|Coordinate||80,484,332 bp (GRCm38)|
|Base Change||A ⇒ G (forward strand)|
|Gene Name||myosin ID|
|Chromosomal Location||80,482,126-80,780,025 bp (-)|
|Amino Acid Change||Leucine changed to Proline|
|Institutional Source||Beutler Lab|
|Gene Model||predicted gene model for protein(s): [ENSMUSP00000037819]|
AA Change: L972P
|Predicted Effect||probably damaging
PolyPhen 2 Score 0.986 (Sensitivity: 0.74; Specificity: 0.96)
|Meta Mutation Damage Score||0.9132|
|Is this an essential gene?||Non Essential (E-score: 0.000)|
|Candidate Explorer Status||CE: excellent candidate; Verification probability: 0.968; ML prob: 0.9692; human score: 6.5|
Linkage Analysis Data
|Alleles Listed at MGI|
|Mode of Inheritance||Autosomal Recessive|
|Local Stock||Live Mice|
|Last Updated||2018-10-11 1:56 PM by Anne Murray|
|Record Created||2013-03-02 4:41 PM by Emre Turer|
The whisper phenotype was identified among G3 mice of the pedigree R0096, some of which showed susceptibility to dextran sulfate sodium (DSS)-induced colitis exhibiting . diarrhea and rectal bleeding as well as weight loss by seven days after exposure to DSS (Figure 1); weight loss continued to progress through day 10 post-DSS treatment (Figure 2).
|Nature of Mutation|
Gene validated by crossing to 2nd ENU allele. Horton/Whisper compound heterozygous mice are DSS sensitive.
Whole exome HiSeq sequencing of the G1 grandsire identified 69 mutations. All of the above anomalies were linked by continuous variable mapping to a mutation in Myo1d: a T to C transition at base pair 80,484,332 (v38) on chromosome 11 corresponding to base pair 295,724 in the GenBank genomic region NC_000077 encoding Myo1d. The strongest association was found with a recessive model of linkage to the DSS-induced weight loss at day 10, wherein 10 affected variant homozygotes departed phenotypically from 16 homozygous reference mice and 24 heterozygous mice with a P value of 1.384 x 10-13 (Figure 3). The mutation corresponds to residue 3,148 in the mRNA sequence NM_177390 within exon 22 of 22 total exons.
The mutated nucleotide is indicated in red. The mutation results in a leucine (L) to proline (P) substitution at position 972 (L972P) in the Myo1d protein, and is strongly predicted by Polyphen-2 to cause loss of function (probably damaging; score = 1.00).
|Illustration of Mutations in
Gene & Protein
Myo1d encodes myosin 1D (Myo1d; alternatively, Myr4), a member of the class I family of unconventional myosins (Figure 4). The class I myosins are molecular motors that control the mechanical properties of cell membranes by mediating membrane/cytoskeleton adhesion (1). The whisper mutation (L972P) is within the TH1 domain of Myo1d. The TH1 domain in class I myosins mediates myosin dimerization, targets each myosin to its subcellular location, binds directly to acidic phospholipids, and specifies the function(s) (e.g., cargo binding and enzymatic activities) of a myosin (2;3).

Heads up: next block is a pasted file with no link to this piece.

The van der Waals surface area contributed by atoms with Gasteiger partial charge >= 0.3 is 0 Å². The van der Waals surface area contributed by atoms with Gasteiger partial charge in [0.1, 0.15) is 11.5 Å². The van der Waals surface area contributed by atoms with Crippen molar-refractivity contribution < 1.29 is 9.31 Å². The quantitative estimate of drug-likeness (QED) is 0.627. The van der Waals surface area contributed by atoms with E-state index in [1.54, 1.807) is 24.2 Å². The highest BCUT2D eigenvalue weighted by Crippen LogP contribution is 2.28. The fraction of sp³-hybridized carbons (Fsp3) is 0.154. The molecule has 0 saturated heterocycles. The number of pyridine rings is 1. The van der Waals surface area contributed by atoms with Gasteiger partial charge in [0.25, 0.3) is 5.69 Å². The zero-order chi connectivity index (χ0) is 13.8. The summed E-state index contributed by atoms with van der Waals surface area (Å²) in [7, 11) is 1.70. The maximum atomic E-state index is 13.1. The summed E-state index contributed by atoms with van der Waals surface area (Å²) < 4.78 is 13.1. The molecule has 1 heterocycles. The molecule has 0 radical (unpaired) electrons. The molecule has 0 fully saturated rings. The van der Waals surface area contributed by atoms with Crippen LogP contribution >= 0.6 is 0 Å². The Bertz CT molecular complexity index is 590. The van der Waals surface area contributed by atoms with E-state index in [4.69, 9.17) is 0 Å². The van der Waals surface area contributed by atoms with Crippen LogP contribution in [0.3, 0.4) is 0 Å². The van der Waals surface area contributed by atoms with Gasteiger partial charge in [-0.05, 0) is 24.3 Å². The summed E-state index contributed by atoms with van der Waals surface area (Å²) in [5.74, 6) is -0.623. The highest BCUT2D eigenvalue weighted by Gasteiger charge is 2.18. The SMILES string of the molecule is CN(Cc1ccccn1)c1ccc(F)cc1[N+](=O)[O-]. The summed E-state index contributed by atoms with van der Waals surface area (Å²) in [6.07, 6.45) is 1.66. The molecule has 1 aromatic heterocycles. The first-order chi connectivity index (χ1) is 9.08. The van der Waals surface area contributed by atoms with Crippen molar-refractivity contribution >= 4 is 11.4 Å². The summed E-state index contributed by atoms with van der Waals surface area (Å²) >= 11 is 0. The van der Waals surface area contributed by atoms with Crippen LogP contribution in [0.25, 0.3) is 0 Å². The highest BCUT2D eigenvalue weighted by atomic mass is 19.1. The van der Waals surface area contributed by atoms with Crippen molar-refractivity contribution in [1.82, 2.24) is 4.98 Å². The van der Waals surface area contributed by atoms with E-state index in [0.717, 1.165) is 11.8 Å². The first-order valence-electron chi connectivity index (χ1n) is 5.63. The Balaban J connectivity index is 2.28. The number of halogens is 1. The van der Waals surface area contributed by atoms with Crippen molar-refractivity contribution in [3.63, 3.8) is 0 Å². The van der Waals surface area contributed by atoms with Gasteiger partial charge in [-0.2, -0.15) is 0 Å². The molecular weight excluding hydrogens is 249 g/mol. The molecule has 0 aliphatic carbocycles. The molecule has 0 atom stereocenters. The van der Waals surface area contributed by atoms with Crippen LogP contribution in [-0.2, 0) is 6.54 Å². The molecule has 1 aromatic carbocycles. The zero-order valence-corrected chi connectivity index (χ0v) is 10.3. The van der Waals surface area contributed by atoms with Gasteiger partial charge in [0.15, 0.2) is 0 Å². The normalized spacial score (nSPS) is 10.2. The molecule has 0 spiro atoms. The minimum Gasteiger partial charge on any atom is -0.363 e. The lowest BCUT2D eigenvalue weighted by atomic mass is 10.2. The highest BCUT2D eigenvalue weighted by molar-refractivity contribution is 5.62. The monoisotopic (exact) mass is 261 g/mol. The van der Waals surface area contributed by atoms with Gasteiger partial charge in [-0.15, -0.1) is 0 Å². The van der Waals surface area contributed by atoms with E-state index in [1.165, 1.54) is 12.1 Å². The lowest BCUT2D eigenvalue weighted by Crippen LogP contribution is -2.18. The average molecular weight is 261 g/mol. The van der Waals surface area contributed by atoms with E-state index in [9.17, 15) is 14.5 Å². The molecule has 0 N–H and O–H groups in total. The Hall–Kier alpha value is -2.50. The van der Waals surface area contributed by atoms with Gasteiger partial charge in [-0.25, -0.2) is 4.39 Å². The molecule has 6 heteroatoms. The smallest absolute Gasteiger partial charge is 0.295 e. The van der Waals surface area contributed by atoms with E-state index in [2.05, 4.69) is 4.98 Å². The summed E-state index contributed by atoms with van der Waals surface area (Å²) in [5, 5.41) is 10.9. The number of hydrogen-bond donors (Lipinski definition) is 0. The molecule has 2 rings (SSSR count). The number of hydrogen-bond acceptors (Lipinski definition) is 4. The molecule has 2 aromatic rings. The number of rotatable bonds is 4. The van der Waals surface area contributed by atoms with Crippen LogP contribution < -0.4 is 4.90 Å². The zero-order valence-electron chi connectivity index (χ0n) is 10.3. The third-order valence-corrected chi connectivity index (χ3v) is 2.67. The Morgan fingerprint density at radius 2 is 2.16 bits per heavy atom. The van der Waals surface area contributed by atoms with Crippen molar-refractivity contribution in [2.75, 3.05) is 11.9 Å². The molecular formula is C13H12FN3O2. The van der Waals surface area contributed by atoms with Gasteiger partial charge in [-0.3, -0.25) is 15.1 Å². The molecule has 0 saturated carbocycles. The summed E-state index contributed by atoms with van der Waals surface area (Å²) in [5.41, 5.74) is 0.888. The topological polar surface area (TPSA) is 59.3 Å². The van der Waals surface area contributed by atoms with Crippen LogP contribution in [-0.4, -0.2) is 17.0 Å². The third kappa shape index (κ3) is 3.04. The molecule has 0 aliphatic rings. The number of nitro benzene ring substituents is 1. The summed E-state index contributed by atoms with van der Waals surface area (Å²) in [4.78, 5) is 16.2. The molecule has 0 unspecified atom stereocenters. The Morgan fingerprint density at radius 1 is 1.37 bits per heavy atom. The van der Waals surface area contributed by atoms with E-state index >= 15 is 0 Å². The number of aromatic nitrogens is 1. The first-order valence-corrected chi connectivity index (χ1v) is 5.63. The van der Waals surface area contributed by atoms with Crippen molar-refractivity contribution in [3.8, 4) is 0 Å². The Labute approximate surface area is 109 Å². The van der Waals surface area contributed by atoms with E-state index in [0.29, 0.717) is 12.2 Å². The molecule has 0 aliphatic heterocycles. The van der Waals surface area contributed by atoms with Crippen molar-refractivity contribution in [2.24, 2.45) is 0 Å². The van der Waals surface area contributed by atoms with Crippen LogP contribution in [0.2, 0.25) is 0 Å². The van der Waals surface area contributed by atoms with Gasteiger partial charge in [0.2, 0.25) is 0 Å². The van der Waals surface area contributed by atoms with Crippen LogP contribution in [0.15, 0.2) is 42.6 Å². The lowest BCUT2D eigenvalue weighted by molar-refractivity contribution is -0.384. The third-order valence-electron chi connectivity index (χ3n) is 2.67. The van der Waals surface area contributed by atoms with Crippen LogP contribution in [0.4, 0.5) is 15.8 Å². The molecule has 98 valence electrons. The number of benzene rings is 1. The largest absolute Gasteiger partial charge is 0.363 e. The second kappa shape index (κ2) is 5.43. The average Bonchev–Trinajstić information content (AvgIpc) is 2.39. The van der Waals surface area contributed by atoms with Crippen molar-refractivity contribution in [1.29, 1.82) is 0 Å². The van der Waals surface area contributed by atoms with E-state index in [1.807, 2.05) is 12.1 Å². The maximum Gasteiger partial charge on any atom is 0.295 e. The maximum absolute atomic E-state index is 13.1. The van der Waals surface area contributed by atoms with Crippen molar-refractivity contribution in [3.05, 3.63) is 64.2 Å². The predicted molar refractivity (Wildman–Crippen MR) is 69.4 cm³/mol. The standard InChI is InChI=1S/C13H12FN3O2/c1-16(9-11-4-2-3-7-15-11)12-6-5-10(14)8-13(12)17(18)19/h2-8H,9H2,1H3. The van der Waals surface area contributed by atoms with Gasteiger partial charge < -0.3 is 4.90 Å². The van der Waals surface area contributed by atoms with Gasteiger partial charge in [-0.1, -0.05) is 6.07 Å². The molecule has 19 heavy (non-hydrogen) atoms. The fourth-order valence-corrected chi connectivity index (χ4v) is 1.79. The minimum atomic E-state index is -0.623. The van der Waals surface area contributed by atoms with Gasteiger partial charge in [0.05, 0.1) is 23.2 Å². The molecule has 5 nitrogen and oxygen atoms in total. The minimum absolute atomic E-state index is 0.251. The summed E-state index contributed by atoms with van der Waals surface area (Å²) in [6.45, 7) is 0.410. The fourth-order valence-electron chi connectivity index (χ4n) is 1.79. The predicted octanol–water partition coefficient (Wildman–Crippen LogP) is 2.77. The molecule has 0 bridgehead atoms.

For more information on Myo1d, please see the record for horton.
The apical brush border of the intestinal epithelial cells that line the small intestine is comprised of tightly packed microvilli (4). A core actin bundle and associated actin-binding proteins are essential to maintain the stability of each microvillus (4). Unconventional myosins in the intestine have been studied. Myosin-1a (Myo1a) connects the microvillar membrane to the actin bundle underneath (5-7). Myosins from classes I, II, V, VI, and VII also target to the actin-rich domain in the brush border (8;9). Myo1a has several functions within the enterocyte including the organization of apical membrane domains (10), controlling apical membrane tension (1), and the shedding of vesicles from the tips of the microvilli (11). Knockout of Myo1a (Myo1a-/-) in mice resulted in defects in the brush border membrane composition and apical membrane herniations in some enterocyte brush borders (12), but the knockout mice exhibited no noticeable physiological symptoms indicating that other myosins may compensate for Myo1a. In the wild-type microvillus, Myo1a is excluded from the distal tip compartment where Myo1d localized, indicating that Myo1a and Myo1d have different functions within the microvillus (4). In Myo1a-/- mice, the levels of Myo1d in the brush border are upregulated and redistributed along the length of the microvillus (4). The redistribution of Myo1d upon the loss of Myo1a expression indicates that Myo1d can compensate for the function of Myo1a in the brush border (4). Benesh et al. propose that Myo1d functions in the early stages of vesicle formation at the tips of the microvilli and that the redistribution of Myo1d upon loss of Myo1a expression indicates that Myo1d and Myo1a may compete for a shared binding site within the microvillus (4). The localization of Myo1d to the terminal web, a filamentous structure at the apical surface of epithelial cells that possess microvilli, indicates that Myo1d may function in the short-range transport, docking, and/or fusion of apically directed vesicles derived from the Golgi (13). The Myo1d at the tips of the microvilli may function to control actin dynamics or to transport components along the microvillar axis (4). Alternatively, Myo1d may also function in the formation and/or release of vesicles from the microvillar tips (14).